- Here things really do start getting murky: if the inflection of two forms is slightly different, though their stem is the same, should they count as the same lemma? I have allowed them to some times, especially if there is a distinction between an earlier and a later, more transparent or commonplace form. So when Theodore Studites, with his shaky command of classical morphology, uses εὐέλπης, εὐέλπες instead of εὔελπις, εὔελπι, or when he forms the aorist passive participle of εὐκρινέω as εὐκριθέν, implying a citation form εὐκρίνω, I smile benignly, and allow that he’s gotten the Classical form wrong—not that he’s come up with a brand new lemma. When the variants are contemporary, I’m more reluctant to make that conflation. So I have let ἀθλεύω and ἀθλέω remain distinct verbs. That’s not to say I’ve never done such a conflation—especially when LSJ has said “= sq.”; but I’ve had less of a motivation to.
So I have come up with a count of lemmata that conflates some variants and deflates others. In conflating variants, I am coming up with a lower count of lemmata than others might. Which means there is a question mark over the count of 173,000 lemmata I’ve claimed.
Well, good. Like I keep saying, there’s a question mark over any count of words of any sort. But given that the lemmata contain multitudes, it’s worth uncovering how many of those multitudes there are. So I’m going to count up the variants.
The first warning about these counts is that this is still not how you’re going to beat English in counts of words. The OED counts some 250,000 lemmata (and its coverage of Old and Middle English is *not* exhaustive); with variants, that gets up to 615,000. There will be a lot more than 173,000 variants to count in the Greek corpus; but there won’t be 615,000.
The second is to explain what I’m counting.
- I allow any variation in the lexical rot, recorded in the lexical database, to count as a distinct variant. So ἀνήρ, ἄνδρας, and ἄντρας count as three variants, and Doric ἀγέννατος and Attic ἀγέννητος as two.
- I do *not* count dialectal or diachronic change in the same inflection paradigm (including tense stems) as different. So I don’t count both Ionic χώρ-η and Attic χώρ-α, or Doric δωρ-ίσδω and Attic δωρ-ίζω, as different.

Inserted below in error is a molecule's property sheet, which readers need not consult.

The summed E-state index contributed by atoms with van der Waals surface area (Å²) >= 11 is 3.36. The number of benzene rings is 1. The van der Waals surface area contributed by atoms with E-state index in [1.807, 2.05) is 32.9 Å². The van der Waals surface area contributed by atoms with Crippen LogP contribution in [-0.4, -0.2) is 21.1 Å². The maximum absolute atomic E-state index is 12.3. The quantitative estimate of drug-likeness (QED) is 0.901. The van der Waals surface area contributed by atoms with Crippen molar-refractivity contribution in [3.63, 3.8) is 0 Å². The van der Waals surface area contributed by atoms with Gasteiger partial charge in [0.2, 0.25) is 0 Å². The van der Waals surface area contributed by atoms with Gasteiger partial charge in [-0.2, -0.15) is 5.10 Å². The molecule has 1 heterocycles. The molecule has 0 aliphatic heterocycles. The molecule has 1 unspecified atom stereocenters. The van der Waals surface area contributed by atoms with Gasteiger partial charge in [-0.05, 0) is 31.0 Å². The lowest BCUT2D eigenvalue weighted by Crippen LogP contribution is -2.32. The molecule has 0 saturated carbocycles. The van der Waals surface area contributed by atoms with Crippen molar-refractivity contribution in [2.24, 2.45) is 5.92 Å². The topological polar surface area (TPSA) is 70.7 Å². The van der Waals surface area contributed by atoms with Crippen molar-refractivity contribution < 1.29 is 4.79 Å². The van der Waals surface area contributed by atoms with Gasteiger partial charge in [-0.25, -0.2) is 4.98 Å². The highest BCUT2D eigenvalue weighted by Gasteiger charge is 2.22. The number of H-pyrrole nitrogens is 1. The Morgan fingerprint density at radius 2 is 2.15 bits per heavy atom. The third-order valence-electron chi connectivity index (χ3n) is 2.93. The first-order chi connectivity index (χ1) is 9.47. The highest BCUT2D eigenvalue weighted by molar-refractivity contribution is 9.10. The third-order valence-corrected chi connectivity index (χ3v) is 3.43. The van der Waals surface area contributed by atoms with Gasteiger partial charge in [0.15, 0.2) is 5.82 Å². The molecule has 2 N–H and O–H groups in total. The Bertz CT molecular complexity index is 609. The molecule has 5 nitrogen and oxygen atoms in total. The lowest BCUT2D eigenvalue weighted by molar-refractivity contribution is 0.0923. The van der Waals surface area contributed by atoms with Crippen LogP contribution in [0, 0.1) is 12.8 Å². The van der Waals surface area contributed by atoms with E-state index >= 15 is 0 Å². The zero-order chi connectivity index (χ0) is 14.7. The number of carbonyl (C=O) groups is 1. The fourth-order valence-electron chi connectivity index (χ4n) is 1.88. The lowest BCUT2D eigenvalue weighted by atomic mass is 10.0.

- I don’t count dialectal variants in preverbs, because they are not part of the root; so ξυμμαχέω is not counted separately from συμμαχέω.
- I don’t count uppercase and lowercase variants of the same lemma. (But I do count them when they are distinct lemmata.)
- I don’t count active and passive variants of the same root verb as distinct.
- And I don’t count the adhoc respellings that the lemmatiser can do on the fly, to recognised deviations particularly in diplomatic editions.
So. I had 214,381 lemmata in the corpus. Without proper names and Milesian numbers, that came down to 172,646. How many variants does that translate to?
- Variants: 362,947
- Without numbers: 352,895
- Without names and numbers: 286,652.
(I’d guessed around 350,000 variants a couple of postings ago. That’s pretty good. It would be even better, if my guess hadn’t excluded proper names…)
This amounts to 1.7 variants per lemma. I’ll admit to some surprise that the OED ratio of variants to lemmata is more like 2.5: Greek historical spelling should allow for comparable confusion. My suspicion is it does, and I’m discounting adhoc misspellings which the OED doesn’t.
Names are slightly more variable than normal words: 66,243 variants for 37,306 names, which is a ratio of 1.8:1. Foreign names in particular get mangled in several ways, including creative hellenisations: that’s why there are 75 different variants of “Muhammad”, and 43 variants of “Lombard”. (Those examples aren’t fair, since “Muhammad” includes the Turkish “Mehmed”, and “Lombard” also includes the earlier “Longibard”—so again, I’m conflating variants more than some might.)
That count can be whittled down further of course.
- If we discount all variants noted as hypothetical—which were made up by grammarians, and were not used in the actual language, we come down to 274,650.
- If we ignore variation in accentuation, which is mostly a Byzantine hypercorrection, we’re down to 265,233.
- If we ignore the uncertainty between ει and ι, which bedevilled the Koine, we’re down to 260,362.
- Ignore double consonants: 253,891.
- Ignore the distinction between η and α, as a brute-force levelling of Doric and Attic, and we’re down to 247,294.
- Ignore the distinction between smooth and rough breathing (which occasionally tripped scribes up): 245,672.
Even with these common causes of variation excluded, that’s still some 73,000 added variants (41%) that I have not counted as distinct lemmata. That means that one could argue some of them should be counted as separate—although I have trouble seeing how a consistent criterion could be devised, especially over such a large timespan.
So the lemma count may be an underestimate, because of different judgements on what counts as distinct; but at its most inflated, the lemma count will no more than double. In reality, I think the debatable instances are closer to 20% than to 70%. So no, not even this way are we getting to 5,000,000 lemmata.